Insult and Brand

C. Richard King

248 pages
12 images

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March 2016


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About the Book

The Washington Redskins franchise remains one of the most valuable in professional sports, in part because of its easily recognizable, popular, and profitable brand.

And yet “redskins” is a derogatory name for American Indians.

The number of grassroots campaigns to change the name has risen in recent years despite the current team owner’s assertion that the team will never do so. Franchise owners counter criticism by arguing that the team name is positive and a term of respect and honor that many American Indians embrace. The NFL, for its part, actively defends the name and supports it in court.

Prominent journalists, politicians, and former players have publicly spoken out against the use of “Redskins” as the name of the team. Sportscaster Bob Costas denounced the name as a racial slur during a halftime show in 2013. U.S. Representative Betty McCollum marched outside the stadium with other protesters––among them former Minnesota Vikings player Joey Browner––urging that the name be changed.

Redskins: Insult and Brand examines how the ongoing struggle over the team name raises important questions about how white Americans perceive American Indians, about the cultural power of consumer brands, and about continuing obstacles to inclusion and equality. C. Richard King examines the history of the team’s name, the evolution of the term “redskin,” and the various ways in which people both support and oppose its use today. King’s hard-hitting approach to the team’s logo and mascot exposes the disturbing history of a moniker’s association with the NFL—a multibillion-dollar entity that accepts public funds—as well as popular attitudes toward Native Americans today.

Author Bio

C. Richard King is a professor and chair of humanities, history, and social sciences at Columbia College Chicago. He is the author or editor of more than a dozen books, including Team Spirits: The Native American Mascots Controversy (Nebraska, 2001) and Native Athletes in Sport and Society: A Reader (Nebraska, 2006).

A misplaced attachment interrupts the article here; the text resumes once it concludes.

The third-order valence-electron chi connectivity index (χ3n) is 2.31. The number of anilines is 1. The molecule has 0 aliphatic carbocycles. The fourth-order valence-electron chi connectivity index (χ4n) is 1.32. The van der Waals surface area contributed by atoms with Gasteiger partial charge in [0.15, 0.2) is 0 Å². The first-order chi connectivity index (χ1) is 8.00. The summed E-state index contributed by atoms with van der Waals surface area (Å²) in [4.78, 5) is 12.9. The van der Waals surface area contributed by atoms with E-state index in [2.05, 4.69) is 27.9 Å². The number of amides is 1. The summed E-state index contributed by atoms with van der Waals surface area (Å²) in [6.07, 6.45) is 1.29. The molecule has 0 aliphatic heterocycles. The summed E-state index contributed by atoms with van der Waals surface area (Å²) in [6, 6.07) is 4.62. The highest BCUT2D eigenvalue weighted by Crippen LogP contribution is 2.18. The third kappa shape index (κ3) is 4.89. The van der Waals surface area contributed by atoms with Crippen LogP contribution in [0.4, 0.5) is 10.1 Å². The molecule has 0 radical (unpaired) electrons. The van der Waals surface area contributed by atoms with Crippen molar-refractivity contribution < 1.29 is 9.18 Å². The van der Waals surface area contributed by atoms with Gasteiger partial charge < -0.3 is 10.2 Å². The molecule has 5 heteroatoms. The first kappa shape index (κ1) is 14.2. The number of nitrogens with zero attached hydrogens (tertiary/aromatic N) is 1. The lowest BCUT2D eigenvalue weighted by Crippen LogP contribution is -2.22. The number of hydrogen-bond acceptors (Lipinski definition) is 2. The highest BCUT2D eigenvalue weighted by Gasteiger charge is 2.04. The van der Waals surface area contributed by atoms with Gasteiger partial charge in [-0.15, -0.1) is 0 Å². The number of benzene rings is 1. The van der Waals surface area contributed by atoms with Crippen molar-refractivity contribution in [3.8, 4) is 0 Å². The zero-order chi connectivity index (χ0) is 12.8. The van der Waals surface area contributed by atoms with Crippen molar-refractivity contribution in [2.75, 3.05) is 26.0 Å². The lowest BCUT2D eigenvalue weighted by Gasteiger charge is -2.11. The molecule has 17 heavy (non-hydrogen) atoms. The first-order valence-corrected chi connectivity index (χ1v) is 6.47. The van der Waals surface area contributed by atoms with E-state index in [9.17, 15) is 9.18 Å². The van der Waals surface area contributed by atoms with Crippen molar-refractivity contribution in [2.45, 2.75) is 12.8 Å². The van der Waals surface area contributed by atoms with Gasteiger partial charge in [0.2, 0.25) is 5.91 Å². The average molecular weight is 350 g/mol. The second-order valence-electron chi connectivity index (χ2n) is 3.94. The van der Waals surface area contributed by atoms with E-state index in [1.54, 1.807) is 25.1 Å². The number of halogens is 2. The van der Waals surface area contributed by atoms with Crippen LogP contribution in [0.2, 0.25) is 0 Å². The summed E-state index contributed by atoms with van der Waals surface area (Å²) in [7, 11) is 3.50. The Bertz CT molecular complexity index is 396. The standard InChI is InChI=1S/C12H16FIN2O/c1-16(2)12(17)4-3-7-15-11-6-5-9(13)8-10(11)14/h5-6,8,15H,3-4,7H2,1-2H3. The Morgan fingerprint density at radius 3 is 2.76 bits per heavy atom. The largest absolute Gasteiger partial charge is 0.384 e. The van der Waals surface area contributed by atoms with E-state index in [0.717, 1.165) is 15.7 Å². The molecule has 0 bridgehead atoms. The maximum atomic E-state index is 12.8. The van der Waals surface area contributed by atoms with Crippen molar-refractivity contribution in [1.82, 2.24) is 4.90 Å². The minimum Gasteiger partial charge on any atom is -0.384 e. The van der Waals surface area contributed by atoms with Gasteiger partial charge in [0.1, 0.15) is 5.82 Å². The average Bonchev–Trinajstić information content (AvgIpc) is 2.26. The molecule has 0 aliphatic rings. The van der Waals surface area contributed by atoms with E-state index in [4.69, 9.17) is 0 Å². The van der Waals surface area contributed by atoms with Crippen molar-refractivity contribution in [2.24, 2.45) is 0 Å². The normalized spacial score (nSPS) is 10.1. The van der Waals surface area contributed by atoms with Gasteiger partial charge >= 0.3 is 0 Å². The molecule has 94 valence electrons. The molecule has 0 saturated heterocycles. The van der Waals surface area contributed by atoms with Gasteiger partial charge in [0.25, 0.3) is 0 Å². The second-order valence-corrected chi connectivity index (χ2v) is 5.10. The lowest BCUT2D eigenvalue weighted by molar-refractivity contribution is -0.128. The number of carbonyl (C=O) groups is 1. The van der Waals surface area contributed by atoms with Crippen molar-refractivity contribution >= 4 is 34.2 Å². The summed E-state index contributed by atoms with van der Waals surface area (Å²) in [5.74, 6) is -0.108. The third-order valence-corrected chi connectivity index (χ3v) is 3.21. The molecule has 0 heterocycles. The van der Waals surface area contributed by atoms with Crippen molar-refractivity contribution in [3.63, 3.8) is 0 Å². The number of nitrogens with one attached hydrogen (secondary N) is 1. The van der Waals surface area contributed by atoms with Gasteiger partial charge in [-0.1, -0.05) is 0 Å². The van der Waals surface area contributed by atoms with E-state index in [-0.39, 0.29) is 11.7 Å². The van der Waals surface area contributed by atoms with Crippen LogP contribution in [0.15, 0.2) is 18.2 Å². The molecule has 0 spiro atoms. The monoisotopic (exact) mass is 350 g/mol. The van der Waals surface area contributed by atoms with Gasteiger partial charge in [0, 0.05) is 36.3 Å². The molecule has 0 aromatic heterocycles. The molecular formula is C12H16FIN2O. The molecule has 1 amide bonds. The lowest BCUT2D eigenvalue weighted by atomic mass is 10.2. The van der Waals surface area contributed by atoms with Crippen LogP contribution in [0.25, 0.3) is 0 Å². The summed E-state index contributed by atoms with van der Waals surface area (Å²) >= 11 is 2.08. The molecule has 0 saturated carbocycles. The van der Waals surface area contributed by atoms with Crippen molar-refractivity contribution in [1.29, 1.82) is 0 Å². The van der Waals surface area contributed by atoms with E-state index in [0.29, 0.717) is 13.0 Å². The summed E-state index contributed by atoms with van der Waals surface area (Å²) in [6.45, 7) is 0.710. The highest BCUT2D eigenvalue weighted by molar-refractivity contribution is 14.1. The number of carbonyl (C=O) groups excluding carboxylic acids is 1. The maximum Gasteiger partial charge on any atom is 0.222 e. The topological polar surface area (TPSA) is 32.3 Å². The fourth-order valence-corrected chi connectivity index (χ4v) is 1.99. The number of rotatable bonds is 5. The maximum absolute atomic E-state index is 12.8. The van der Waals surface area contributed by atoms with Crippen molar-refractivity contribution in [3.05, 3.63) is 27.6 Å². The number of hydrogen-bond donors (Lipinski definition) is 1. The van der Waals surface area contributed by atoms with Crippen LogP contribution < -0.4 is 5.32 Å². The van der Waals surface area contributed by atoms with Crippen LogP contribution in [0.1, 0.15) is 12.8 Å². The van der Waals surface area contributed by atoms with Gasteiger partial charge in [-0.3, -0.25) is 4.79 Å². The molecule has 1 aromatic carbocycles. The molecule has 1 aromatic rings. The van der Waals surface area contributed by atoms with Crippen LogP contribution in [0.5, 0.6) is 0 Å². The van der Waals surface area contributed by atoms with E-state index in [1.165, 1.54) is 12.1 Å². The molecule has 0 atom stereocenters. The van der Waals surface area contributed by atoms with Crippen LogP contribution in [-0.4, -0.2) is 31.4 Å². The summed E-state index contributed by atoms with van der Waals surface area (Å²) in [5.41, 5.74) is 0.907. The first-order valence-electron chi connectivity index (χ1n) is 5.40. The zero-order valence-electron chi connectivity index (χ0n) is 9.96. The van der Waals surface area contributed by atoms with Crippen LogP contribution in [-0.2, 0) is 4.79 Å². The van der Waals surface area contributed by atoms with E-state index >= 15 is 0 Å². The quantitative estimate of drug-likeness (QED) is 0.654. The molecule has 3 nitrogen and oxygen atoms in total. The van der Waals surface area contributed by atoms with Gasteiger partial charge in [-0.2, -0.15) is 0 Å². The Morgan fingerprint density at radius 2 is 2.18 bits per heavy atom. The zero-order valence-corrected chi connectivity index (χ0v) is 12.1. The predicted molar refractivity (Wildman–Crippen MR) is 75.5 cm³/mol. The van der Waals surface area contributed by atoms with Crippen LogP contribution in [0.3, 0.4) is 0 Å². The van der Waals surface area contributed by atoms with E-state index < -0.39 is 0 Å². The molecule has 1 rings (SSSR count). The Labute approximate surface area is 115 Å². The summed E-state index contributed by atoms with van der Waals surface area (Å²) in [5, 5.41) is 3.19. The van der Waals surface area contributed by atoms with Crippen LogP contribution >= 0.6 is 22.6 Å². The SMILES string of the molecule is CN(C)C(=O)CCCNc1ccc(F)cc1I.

“This book is a must-read for academicians, policy makers, lawyers, and sports fans. King takes us to the root of American insensibilities, racist attitudes, and the invention of connotations, and in the end he offers hope and ways to recognize humanity.”—Manley A. Begay Jr. (Navajo), professor in the Department of Applied Indigenous Studies at Northern Arizona University 

“If you oppose the use of a racist slur as the name of the NFL franchise that represents the nation’s capital, this is the book for which you’ve been waiting. If you don’t, this is the book you need to read.”—Lawrence R. Baca (Pawnee), former national president of the National Native American Bar Association 

“King provides an insightful and engaging story of the meaning and power of a single word that has influenced people’s lives for nearly three centuries.”—Jay Coakley, author of Sports in Society: Issues and Controversies

“Moving and compelling, author Richard King’s carefully crafted words resonate with a deep humanity. . . . Sports executives, sports marketers, journalists, public policy makers, educators, and citizens need to read this book.”—Ellen J. Staurowsky, professor of sport management at Drexel University 

“King’s book is a must-read for those who seek to understand the experience of contemporary activists as they challenge the use of Native American logos, epithets, and imagery as sports mascots.”—Jennifer Guiliano, author of Indian Spectacle: College Mascots and the Anxiety of Modern America

“If you’re still sitting on the fence, King’s impressive research and expert delineation of the controversy will convince you it’s time to rethink the name and change it now.”—Linda M. Waggoner, historian and author of Fire Light: The Life of Angel De Cora, Winnebago Artist

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